The Conference of Parties (COP) is a convention of world leaders and scientific experts for discussing climate change established by the United Nations Framework Convention on Climate Change (UNFCCC). COP26 is the latest of these gatherings which will take place in November, 2021. World leaders participating in COP26 have a broad range of policies that require their attention, ranging from mitigation strategies to extensive economic reforms. The countries most capable of adapting to climate change are those who have relatively high incomes and low economic vulnerability. These countries are better prepared to deal with the climate crisis than low income countries with high economic vulnerability because they can afford to invest in net-zero transition projects and adaptation technologies. On top of that, higher income countries are better prepared for infrastructure loss in the case of climate related disaster – like floods, tropical storms, droughts and wildfires.
Lower income nations by contrast have economies that are less capable of investing in green revolutions. Dealing with decreases in crop yields and infrastructure damage as a result of climate change will also be more difficult in countries that have vulnerable economies. The least developed nations are often dependent on agriculture and other contributions from nature such as fishing or logging. Adverse weather events or changes in climate also threaten tourism in small island developing states. In the event of severe weather events, the least developed communities will face the challenge of rebuilding with rather limited finances and resources.
Which Countries Are the Least Developed?
According to the least developed countries group under the UNFCCC, the least developed countries include:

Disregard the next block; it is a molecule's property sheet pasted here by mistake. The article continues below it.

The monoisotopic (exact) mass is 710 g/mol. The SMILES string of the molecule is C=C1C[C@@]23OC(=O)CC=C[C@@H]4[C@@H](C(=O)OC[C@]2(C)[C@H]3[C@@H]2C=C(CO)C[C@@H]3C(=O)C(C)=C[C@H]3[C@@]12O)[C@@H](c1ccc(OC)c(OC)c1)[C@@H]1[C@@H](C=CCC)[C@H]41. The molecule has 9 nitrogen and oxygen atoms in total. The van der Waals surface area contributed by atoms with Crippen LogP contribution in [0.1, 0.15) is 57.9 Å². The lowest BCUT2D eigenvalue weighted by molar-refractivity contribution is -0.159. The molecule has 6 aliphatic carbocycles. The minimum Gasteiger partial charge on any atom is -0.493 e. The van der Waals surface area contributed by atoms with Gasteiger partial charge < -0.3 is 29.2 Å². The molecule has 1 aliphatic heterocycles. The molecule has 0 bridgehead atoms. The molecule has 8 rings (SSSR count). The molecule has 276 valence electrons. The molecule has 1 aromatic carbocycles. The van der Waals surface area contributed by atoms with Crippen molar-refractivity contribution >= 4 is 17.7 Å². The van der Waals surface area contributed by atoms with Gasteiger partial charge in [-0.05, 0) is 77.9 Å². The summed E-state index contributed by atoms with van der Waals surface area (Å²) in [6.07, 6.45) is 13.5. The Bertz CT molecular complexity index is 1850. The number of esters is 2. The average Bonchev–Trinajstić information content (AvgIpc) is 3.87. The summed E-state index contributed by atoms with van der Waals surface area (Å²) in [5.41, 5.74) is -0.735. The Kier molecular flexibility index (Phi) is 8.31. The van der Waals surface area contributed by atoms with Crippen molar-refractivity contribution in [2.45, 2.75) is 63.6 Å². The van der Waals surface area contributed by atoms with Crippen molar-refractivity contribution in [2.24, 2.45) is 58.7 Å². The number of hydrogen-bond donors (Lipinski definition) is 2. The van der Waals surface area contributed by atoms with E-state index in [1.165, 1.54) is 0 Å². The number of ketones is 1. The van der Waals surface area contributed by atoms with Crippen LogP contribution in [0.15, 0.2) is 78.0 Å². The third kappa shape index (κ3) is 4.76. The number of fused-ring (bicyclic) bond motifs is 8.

3 Burkina Faso
5 Central African Republic
8 Democratic Republic of the Congo
10 Equatorial Guinea
25 Sao Tome and Principe
27 Sierra Leone
32 United Republic of Tanzania
38 Lao People’s Democratic Republic
47 Solomon Islands
COP26 Plan for Developing Nations
Climate finances are the funds that will be provided to developing nations by developed nations to aid in addressing climate change and its impacts. Funds like the Green Climate Fund were devised to provide developing nations with funds to draw from and use as support. Alternative methods for climate finance include loans, export credits and government donations. The pledged for $100 billion a year for climate change has been discussed as a central issue since 2009. Failure to deliver on such a promise further deteriorates the trust of developing nations. COP26 is an opportunity for developed nations to sort out the details of this their commitment. Ethically, the most developed nations have the greatest responsibility to help support peoples who bare the burden of adapting to climate change. Developed nations are the primary beneficiaries of fossil fuel use, they are therefore liable for the consequences associated with climate change globally. The territories that make up the Group of 20 (G20) generate more than half of the world’s anthropogenic greenhouse gas emissions and make up most of the world’s gross domestic product. COP26 has been described as a “make or break moment” for climate change mitigation strategies, particularly for island nations. Internationally, these communities require support for their continued survival. No price can be put on the lives of the people or their contributions to the rest of the world.